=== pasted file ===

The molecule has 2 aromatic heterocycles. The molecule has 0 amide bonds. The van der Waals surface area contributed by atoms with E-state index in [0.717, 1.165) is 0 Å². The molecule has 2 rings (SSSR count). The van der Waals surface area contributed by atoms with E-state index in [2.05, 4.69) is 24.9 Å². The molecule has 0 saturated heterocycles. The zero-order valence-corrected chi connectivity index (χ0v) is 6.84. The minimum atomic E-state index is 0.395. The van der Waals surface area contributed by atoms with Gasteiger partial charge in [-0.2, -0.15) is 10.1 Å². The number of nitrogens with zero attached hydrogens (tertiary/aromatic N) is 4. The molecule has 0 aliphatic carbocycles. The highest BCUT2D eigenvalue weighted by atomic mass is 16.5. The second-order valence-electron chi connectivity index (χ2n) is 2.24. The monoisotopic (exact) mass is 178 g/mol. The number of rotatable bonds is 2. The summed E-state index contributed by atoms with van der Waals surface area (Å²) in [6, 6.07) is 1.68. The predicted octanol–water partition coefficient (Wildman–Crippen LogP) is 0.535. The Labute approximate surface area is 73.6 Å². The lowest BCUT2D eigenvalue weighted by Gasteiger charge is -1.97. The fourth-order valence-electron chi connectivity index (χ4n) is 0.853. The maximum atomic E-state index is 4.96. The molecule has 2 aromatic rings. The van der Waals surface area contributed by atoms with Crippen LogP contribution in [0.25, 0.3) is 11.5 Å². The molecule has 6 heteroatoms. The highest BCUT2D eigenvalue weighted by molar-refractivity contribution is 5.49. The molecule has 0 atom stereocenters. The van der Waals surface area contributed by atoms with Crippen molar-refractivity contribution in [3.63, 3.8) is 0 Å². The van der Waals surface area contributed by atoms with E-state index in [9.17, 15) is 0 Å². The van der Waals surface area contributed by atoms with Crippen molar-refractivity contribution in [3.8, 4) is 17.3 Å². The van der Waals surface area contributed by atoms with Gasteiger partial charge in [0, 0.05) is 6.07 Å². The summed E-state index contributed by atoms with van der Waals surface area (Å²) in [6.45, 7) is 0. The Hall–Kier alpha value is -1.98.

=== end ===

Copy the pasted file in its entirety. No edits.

The molecule has 2 aromatic heterocycles. The molecule has 0 amide bonds. The van der Waals surface area contributed by atoms with E-state index in [0.717, 1.165) is 0 Å². The molecule has 2 rings (SSSR count). The van der Waals surface area contributed by atoms with E-state index in [2.05, 4.69) is 24.9 Å². The molecule has 0 saturated heterocycles. The zero-order valence-corrected chi connectivity index (χ0v) is 6.84. The minimum atomic E-state index is 0.395. The van der Waals surface area contributed by atoms with Gasteiger partial charge in [-0.2, -0.15) is 10.1 Å². The number of nitrogens with zero attached hydrogens (tertiary/aromatic N) is 4. The molecule has 0 aliphatic carbocycles. The highest BCUT2D eigenvalue weighted by atomic mass is 16.5. The second-order valence-electron chi connectivity index (χ2n) is 2.24. The monoisotopic (exact) mass is 178 g/mol. The number of rotatable bonds is 2. The summed E-state index contributed by atoms with van der Waals surface area (Å²) in [6, 6.07) is 1.68. The predicted octanol–water partition coefficient (Wildman–Crippen LogP) is 0.535. The Labute approximate surface area is 73.6 Å². The lowest BCUT2D eigenvalue weighted by Gasteiger charge is -1.97. The fourth-order valence-electron chi connectivity index (χ4n) is 0.853. The maximum atomic E-state index is 4.96. The molecule has 2 aromatic rings. The van der Waals surface area contributed by atoms with Crippen LogP contribution in [0.25, 0.3) is 11.5 Å². The molecule has 6 heteroatoms. The highest BCUT2D eigenvalue weighted by molar-refractivity contribution is 5.49. The molecule has 0 atom stereocenters. The van der Waals surface area contributed by atoms with Crippen molar-refractivity contribution in [3.63, 3.8) is 0 Å². The van der Waals surface area contributed by atoms with E-state index in [9.17, 15) is 0 Å². The van der Waals surface area contributed by atoms with Crippen molar-refractivity contribution in [3.8, 4) is 17.3 Å². The van der Waals surface area contributed by atoms with Gasteiger partial charge in [0, 0.05) is 6.07 Å². The summed E-state index contributed by atoms with van der Waals surface area (Å²) in [6.45, 7) is 0. The Hall–Kier alpha value is -1.98.